SIOUX FALLS, SD -
In 25 years, a Sioux Falls neighborhood next to a major health care center could look a lot different. The Sioux Falls City Council will decide Tuesday night whether to rezone five blocks east of Sanford hospital's main campus from residential to a planned development district. The decision could eventually lead to another expansion. There are orange signs letting people who live east of Sanford Health that the area is up for rezoning.
"We want them to expand to the east and start moving toward Minnesota Avenue. As people come into town, it's a little challenging for them to find out how to get to Sanford when they are in the neighborhood," Jeff Schmidt with Sioux Falls City Planning said.
There are no plans to expand yet, but in the next 25 years, more clinics and parking could pop up on the five blocks east of Sanford. The hospital owns all the properties from 18th Street to 22nd Street between Menlo and Prairie Avenues. However, it doesn't own 13 homes, and one of these homes has opted out of being part of rezoning.
"Over time, they'll redevelop those existing properties. The properties they don't own remain in part what is there. An existing family house will remain an existing family house," Schmidt said.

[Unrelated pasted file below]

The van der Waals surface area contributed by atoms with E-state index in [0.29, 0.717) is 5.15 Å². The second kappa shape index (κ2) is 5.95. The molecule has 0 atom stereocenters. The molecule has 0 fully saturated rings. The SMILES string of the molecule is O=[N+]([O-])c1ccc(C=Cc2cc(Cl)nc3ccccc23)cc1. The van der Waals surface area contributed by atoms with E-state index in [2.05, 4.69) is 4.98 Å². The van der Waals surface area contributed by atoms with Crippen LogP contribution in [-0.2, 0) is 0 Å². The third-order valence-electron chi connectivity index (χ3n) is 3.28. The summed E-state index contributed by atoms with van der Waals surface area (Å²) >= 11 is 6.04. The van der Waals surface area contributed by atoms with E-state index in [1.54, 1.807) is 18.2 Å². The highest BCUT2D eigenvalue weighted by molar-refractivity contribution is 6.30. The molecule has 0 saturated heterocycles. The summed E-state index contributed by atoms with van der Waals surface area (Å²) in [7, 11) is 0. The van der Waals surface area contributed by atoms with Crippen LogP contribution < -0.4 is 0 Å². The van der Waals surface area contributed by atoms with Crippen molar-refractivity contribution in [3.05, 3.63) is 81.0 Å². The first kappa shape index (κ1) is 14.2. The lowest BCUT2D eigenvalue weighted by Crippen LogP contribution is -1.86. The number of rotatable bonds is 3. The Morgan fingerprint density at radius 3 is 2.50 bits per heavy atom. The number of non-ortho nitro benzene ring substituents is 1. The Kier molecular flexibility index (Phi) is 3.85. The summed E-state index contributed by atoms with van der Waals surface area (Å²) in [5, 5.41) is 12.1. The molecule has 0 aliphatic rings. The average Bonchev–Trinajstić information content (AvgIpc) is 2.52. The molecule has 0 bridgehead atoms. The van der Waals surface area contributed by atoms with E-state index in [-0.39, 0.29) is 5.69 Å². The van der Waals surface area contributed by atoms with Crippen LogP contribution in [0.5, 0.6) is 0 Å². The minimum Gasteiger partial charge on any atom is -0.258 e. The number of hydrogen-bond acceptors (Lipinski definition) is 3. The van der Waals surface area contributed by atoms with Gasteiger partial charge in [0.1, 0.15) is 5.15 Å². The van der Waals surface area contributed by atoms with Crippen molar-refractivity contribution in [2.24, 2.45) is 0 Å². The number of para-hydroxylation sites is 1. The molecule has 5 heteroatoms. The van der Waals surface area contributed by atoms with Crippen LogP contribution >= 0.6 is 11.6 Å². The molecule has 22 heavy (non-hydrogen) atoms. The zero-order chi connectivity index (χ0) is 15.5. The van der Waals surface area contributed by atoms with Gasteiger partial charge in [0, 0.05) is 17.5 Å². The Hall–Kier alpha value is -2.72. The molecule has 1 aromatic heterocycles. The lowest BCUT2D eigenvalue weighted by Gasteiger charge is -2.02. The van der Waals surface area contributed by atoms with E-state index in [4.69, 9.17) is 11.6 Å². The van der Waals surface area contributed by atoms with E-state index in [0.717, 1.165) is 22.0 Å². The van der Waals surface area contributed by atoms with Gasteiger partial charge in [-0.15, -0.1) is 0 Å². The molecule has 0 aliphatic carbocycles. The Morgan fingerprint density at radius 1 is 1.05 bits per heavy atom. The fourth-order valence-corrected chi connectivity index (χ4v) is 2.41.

One neighbor from the north side tells a different story.
"Sanford buys in little pieces and they're like reapers in the night," Diane Huwe said. "Beware, your 'hood could be next."
Huwe said she is the only remaining homeowner on the side immediately north of Sanford. Her house is near the Ronald McDonald House. In the 30 years she has lived there, she said Sanford's rezoning/expansion projects have cost her friends and neighbors. Now everyone around her rents and then moves on. She said it is bringing more crime to the area, but said Sanford is ignoring her concerns.
"I believe their response to us has been they want to be considerate, courteous and caring. Nuh-uh!" Huwe said.
According to Huwe, she is speaking up for the people of Sioux Falls before there are no homeowners left in the area. But Schmidt said city planners are also looking out for everyone's best interests by keeping major employers vibrant and healthy.
"We want the four major institutions to remain part of our community," Schmidt said.
Sanford's Vice President of Facilities & Planning Orlen Tschetter responded in a statement to KELOLAND News.
"First and foremost, we are always open and willing to work with our neighbors. In addition to being a neighborhood partner, we work closely with the city planners to ensure our growth plan is done in a way that meets their vision for the development of the area. We also follow their advice on how to proceed with projects like this. This plan was devised with, and approved by, the city planning department. We look forward to continuing the discussion and answering questions at tonight's meeting."
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